We’ve reached the end of another year, and another year of my monthly Burda magazine roundups. I started writing these regular reviews back in 2012 as a way of reminding myself of patterns that I’d otherwise just forget after a few months. Back before I had my own pattern business, I even had time to sew some of them (*sobs quietly to self about lack of time*)!
As I know many of you have said how much you enjoy my monthly review posts (and the stats on my website prove as much), I thought I’d refresh all our memories with a completely biased rundown of my favourites from the past year. In some cases, ones I wasn’t so sure on have become much more attractive, and others that I liked at the time have faded. And in the case of a few months, none of them have really stood the test of time (or I was just choosing them because they were the best of a mediocre bunch), so I haven’t included them at all here.
Some of you may remember that last year I took a course at Morley College on Pattern Magic 2 (my first actual sewing class, believe it or not!) and it was so interesting, useful, and inspiring that I just had to take the course on the third book, Pattern Magic Stretch Fabrics. I booked this something like 9 months in advance, I was that excited to take it!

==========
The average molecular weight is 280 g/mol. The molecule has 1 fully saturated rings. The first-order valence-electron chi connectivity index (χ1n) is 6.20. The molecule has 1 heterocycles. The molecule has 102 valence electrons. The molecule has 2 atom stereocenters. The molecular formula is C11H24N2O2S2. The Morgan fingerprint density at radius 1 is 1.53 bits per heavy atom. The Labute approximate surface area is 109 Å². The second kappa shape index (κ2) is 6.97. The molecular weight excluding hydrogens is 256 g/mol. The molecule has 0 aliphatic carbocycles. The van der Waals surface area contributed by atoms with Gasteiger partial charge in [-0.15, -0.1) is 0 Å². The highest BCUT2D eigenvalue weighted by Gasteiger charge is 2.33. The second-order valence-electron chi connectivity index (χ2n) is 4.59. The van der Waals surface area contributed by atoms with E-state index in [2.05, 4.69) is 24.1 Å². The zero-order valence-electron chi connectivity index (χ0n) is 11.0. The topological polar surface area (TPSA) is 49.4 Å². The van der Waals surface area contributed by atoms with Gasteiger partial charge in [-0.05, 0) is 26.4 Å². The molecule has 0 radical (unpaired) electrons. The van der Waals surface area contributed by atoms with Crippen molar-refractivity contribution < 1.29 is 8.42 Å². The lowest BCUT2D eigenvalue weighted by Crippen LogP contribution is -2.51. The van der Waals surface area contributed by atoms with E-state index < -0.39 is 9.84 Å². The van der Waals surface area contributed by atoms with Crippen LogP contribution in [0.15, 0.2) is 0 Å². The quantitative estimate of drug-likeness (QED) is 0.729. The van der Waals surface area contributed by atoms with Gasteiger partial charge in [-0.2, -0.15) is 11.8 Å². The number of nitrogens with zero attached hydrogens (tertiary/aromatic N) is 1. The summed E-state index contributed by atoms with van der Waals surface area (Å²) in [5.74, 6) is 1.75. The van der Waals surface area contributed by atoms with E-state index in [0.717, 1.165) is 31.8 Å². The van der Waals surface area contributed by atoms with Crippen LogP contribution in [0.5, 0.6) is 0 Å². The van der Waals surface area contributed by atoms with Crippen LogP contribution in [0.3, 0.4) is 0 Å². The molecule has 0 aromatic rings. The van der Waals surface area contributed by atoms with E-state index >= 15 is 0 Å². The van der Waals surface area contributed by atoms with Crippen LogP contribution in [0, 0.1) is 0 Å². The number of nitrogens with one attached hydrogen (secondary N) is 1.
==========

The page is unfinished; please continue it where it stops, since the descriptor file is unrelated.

The first two books are based on woven slopers, but since this third one is all for knits, I used my own knit sloper instead of the book’s – I’m rather proud of this bit of forward-thinking! I also got to show off my pattern drafting gadgets plus it was great to see so many familiar faces and meet new ones, too (hi Clover & Ingrid!!). For the second class though, Claire had taken the initiative to digitally grade up the book’s blocks to larger, more standard Western sizes! She says she’s going to share these on her site very soon, so keep an eye over there if you want a short-cut to a bigger knit block.
Over the course of two consecutive Saturdays, we drafted three designs from the book (chosen by our amazing tutor, Moni), and a fourth of our choice, plus a bit of time at the end to sew up a sample so we got to see the range in real life.
Here you can see me & Claire from the first Saturday! (I’m totally brown-nosing by wearing a design from the second Pattern Magic book!)
The first design we all drafted was “Crescent Moon“, essentially a giant donut that you wear. It’s so avant-garde that it doesn’t even use a knit sloper, just circles!
This did look a bit better once we got out a smaller, female mannequin, but it’s still not something I’m finding particularly wearable.